Finding the perfect band name is a daunting task. First, all or most band members must like the name. That name should be catchy, easy to remember, and, for trademark purposes, distinctive (or in other words, not descriptive of bands, music, and live performances). It should also reflect a band’s genre and personality.
Numerous discussions and disagreements would likely take place before band members agree on a name. Before the members can revel in finally finding a unique name, however, they also need to make sure that use of the name does not infringe a third party’s trademark. To do so, they should confirm through a clearance search that no other band or entity is using a similar name for music, live performances, and other related goods and services. If the band plans to use its name in connection with merchandise and other goods, a further search is required to determine whether similar marks are in use in relation to those items. Finally, if the band intends to expand outside of the United States, it is necessary to conduct clearance searches in the foreign countries of interest to determine whether there are prior users of similar marks.
Once the band name is cleared, the members might decide to obtain a trademark registration of the name in the U.S. and other countries to acquire better protection of their trademark rights. A crucial step during the registration process is to determine ownership of the mark or band name. Who is the owner and registrant? What happens to the mark when the band breaks up or if a member leaves? As demonstrated by the recent Eastern District Michigan decision in Ready for the World Inc. v. Melvin Riley, John Eaton, et al., these questions should be addressed at the outset in order to avoid or minimize disputes relating to the ownership of the mark or band name.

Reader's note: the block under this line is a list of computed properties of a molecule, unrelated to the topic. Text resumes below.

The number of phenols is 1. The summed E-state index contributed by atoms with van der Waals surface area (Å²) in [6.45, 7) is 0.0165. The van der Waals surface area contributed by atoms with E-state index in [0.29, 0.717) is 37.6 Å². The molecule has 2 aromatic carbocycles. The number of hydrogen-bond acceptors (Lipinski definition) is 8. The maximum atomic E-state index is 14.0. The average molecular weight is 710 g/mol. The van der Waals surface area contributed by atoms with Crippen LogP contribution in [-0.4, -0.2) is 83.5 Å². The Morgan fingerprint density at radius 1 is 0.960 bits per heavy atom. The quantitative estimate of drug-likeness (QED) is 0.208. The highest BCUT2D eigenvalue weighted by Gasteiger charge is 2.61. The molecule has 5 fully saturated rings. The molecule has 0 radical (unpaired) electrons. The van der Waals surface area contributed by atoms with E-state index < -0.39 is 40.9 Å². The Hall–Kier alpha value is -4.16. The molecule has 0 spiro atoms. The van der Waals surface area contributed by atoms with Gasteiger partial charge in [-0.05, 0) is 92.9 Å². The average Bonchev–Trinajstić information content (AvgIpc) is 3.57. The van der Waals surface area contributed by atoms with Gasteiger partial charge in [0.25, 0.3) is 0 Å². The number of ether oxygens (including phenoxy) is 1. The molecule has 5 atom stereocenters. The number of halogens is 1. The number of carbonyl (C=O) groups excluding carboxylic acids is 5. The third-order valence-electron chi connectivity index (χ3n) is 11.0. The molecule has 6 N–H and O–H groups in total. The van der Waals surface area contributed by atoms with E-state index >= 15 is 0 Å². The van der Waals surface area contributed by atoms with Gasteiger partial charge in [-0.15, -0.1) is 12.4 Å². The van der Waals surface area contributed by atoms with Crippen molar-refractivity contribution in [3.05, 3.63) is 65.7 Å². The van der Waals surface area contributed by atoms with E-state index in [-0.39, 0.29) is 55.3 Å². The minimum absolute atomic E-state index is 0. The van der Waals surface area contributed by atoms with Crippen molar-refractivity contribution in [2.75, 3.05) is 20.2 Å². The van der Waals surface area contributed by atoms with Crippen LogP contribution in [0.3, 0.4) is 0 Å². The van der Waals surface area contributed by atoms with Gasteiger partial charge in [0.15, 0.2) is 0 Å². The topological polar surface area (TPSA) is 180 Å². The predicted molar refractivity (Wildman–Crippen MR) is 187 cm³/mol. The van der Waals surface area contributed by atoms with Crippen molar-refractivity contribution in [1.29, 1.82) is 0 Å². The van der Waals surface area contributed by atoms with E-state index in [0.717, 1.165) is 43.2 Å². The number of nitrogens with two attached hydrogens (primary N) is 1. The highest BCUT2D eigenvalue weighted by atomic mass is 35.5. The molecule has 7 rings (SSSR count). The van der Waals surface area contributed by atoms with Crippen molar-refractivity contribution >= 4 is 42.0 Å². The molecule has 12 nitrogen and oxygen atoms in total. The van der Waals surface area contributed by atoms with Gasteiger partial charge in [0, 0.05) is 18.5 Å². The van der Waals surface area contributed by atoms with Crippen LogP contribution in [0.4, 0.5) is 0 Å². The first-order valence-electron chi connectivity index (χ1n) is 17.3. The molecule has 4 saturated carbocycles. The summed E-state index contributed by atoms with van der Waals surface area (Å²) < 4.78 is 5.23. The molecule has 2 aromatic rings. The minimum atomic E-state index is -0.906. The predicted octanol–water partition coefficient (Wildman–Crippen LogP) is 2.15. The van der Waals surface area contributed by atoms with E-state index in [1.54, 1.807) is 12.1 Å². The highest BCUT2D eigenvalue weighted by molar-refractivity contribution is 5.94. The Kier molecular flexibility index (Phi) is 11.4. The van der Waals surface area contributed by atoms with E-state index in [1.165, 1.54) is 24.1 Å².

Ready for the World is an R&B band, known for its pop, soul, and dance hits in the eighties. In 2008, band members Melvin Riley, John Eaton, Willie Triplett, Gorden Strozier, Gregory Potts, and Gerald Valentine formed the company Ready for the World, Inc. (d/b/a Ready for the World). Two years later, that company obtained a registration for READY FOR THE WORLD for “entertainment, namely, live performances by a musical band” in Class 41.
In 2015, Melvin Riley left the band and indicated that he would only perform as “Melvin Riley.” Despite such indication, in 2017, he and another band member, John Eaton, started promoting their shows under the names “Ready for the World” and “Ready 4 the World Featuring Melvin Riley,” which created some consumer confusion, given that the original band was still active. Despite receiving cease and desist letters from Ready for the World, Riley and Eaton proceeded with their show and performed many of the band’s hits.
Ready for the World sued Riley and Eaton for, among other claims, trademark infringement under the Lanham Act. The defendants moved to dismiss the trademark infringement claim on the grounds that Riley and Eaton are co-owners of the READY FOR THE WORLD trademark and therefore cannot be subjected to or found liable under the Lanham Act. The Eastern District of Michigan agreed with Riley and Eaton, finding that they are co-owners of the READY FOR THE WORLD mark. Specifically, the court was persuaded by the defendants’ 2018 Schedule K-1 forms, showing that Riley and Eaton each own 16.7 percent of Ready for the World, Inc.
Based on the above decision, Riley, despite leaving the band Ready for the World, would still be able to perform and promote his shows under the same name. Consequently, there could be two different entities using the mark READY FOR THE WORLD to promote similar music and shows, which likely would create more consumer confusion and conflicts between the parties.